Rabindranath Tagore was a Nobel Prize-winning Bengali poet, the first non-European to win the Nobel in 1913. Born in Calcutta in 1867, he grew up in the luxury of Indian high society and began writing poetry at the tender age of eight. His first long poems were published when he was sixteen, and around this time he also began to write novels and dramas.
Traditionally, Bengali literature was based on the rigid structures and forms of classical Sanskrit, but Tagore introduced new verse forms and colloquial language which transformed the genre. He also wrote numerous essays, short stories, novels, dramas and a prolific repertoire of songs and dance dramas. He was a skilled performing musician and artist.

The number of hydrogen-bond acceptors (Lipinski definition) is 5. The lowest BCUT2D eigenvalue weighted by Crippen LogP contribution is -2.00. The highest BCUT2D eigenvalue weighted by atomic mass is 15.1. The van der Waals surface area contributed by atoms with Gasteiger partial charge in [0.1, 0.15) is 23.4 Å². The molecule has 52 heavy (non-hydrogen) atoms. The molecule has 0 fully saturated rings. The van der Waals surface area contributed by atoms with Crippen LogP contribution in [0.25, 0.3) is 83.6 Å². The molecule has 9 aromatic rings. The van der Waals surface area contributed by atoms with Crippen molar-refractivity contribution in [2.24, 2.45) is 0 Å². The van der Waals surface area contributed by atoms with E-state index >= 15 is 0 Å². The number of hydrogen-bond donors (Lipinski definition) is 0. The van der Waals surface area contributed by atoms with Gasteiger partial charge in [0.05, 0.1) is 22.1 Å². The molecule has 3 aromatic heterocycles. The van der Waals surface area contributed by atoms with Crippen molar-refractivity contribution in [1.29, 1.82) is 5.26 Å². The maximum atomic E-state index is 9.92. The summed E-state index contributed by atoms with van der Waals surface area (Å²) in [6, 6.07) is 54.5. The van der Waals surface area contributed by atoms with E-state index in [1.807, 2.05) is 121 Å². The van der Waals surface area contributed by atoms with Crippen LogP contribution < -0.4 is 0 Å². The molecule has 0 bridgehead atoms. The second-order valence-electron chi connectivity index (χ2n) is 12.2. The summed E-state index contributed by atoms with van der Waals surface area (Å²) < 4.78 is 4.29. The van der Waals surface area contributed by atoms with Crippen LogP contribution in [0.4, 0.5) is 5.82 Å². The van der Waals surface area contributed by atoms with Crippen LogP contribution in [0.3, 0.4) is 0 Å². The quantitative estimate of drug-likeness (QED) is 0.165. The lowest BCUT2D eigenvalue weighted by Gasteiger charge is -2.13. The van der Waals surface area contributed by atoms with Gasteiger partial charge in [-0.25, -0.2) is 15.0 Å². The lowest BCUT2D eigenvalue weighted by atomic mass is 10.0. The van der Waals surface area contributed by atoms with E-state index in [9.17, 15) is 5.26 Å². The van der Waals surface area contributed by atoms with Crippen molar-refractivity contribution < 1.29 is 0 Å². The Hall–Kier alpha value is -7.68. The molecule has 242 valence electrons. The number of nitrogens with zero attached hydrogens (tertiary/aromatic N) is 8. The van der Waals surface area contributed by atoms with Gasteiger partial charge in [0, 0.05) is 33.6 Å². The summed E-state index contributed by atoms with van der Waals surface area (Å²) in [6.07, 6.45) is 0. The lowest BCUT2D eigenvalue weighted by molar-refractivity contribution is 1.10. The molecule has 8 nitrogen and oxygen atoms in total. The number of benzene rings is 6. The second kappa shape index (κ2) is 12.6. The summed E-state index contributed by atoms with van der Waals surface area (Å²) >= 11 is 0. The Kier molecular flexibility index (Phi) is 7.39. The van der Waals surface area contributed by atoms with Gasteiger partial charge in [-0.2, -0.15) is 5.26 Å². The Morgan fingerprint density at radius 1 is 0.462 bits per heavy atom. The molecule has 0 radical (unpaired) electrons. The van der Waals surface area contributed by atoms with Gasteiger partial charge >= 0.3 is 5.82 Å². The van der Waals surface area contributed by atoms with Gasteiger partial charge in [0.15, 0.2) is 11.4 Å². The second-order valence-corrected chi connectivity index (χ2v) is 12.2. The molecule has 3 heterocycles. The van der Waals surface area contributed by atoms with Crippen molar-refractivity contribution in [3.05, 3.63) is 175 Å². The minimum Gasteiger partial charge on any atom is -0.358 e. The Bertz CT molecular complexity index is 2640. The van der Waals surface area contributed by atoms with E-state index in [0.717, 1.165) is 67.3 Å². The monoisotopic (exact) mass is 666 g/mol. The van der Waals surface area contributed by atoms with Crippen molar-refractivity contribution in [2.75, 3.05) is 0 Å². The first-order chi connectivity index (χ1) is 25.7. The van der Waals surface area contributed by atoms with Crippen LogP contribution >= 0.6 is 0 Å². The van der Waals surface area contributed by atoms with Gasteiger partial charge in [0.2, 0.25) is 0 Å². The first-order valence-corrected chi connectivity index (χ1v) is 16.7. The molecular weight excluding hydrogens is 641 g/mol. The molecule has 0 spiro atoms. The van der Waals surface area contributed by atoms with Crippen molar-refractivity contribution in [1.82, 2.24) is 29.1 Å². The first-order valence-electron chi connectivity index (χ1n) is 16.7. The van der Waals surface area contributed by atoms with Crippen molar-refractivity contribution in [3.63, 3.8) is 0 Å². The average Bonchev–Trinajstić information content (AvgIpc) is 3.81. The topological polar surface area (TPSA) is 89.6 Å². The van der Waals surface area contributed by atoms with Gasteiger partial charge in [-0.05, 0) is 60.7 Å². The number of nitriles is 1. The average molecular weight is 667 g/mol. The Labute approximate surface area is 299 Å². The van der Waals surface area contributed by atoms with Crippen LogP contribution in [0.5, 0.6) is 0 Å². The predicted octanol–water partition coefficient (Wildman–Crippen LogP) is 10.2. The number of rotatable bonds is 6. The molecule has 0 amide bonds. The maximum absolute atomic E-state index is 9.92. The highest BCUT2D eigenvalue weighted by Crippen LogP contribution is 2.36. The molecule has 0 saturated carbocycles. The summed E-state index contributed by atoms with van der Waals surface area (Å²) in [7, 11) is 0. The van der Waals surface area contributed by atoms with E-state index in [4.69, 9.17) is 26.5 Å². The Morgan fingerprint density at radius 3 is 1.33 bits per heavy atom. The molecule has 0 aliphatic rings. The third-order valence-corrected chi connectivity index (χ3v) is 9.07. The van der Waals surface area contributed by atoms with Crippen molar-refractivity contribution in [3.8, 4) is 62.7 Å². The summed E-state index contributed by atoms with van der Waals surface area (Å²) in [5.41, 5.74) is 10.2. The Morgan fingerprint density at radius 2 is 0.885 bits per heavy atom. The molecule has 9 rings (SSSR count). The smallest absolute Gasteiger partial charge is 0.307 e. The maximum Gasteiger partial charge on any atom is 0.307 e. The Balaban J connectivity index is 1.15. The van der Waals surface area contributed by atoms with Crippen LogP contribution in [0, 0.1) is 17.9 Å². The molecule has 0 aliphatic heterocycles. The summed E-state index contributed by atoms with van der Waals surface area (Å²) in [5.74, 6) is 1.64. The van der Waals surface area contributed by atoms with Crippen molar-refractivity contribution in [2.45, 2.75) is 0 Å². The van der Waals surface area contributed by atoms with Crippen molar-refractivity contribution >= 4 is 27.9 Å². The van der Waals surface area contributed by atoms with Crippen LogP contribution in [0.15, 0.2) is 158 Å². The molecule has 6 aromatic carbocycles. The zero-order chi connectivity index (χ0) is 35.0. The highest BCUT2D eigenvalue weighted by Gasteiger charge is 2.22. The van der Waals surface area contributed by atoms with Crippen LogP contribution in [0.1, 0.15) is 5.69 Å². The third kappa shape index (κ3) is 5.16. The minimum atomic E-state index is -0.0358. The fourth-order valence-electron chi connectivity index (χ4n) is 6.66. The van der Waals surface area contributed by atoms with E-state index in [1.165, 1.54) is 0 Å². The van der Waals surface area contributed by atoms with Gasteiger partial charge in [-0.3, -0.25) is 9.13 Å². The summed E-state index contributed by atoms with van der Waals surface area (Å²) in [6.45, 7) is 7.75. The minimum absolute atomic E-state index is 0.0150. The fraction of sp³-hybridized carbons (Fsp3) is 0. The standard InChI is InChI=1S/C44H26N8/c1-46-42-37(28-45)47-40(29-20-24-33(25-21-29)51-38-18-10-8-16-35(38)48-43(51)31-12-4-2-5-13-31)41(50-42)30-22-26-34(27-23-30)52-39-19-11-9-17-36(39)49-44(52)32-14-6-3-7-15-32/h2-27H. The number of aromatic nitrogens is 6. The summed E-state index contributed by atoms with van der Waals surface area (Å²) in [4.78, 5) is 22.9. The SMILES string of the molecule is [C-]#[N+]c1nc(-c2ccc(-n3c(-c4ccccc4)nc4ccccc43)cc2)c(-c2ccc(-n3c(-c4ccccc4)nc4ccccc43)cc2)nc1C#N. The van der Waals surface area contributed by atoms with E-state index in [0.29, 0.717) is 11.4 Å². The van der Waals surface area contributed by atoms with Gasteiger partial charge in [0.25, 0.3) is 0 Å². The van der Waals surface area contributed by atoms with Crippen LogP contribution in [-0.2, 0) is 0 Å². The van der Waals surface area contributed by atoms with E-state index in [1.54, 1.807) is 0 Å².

Tagore was a humanist who strongly advocated Indian independence. Although his work was largely unknown outside India, he was instrumental in introducing Indian culture to the West and remains one of India’s most renowned artists.
Tagore died in his childhood home in 1941 – the date of his death is still nationally mourned in India.
Some of Tagore’s works can be viewed online here.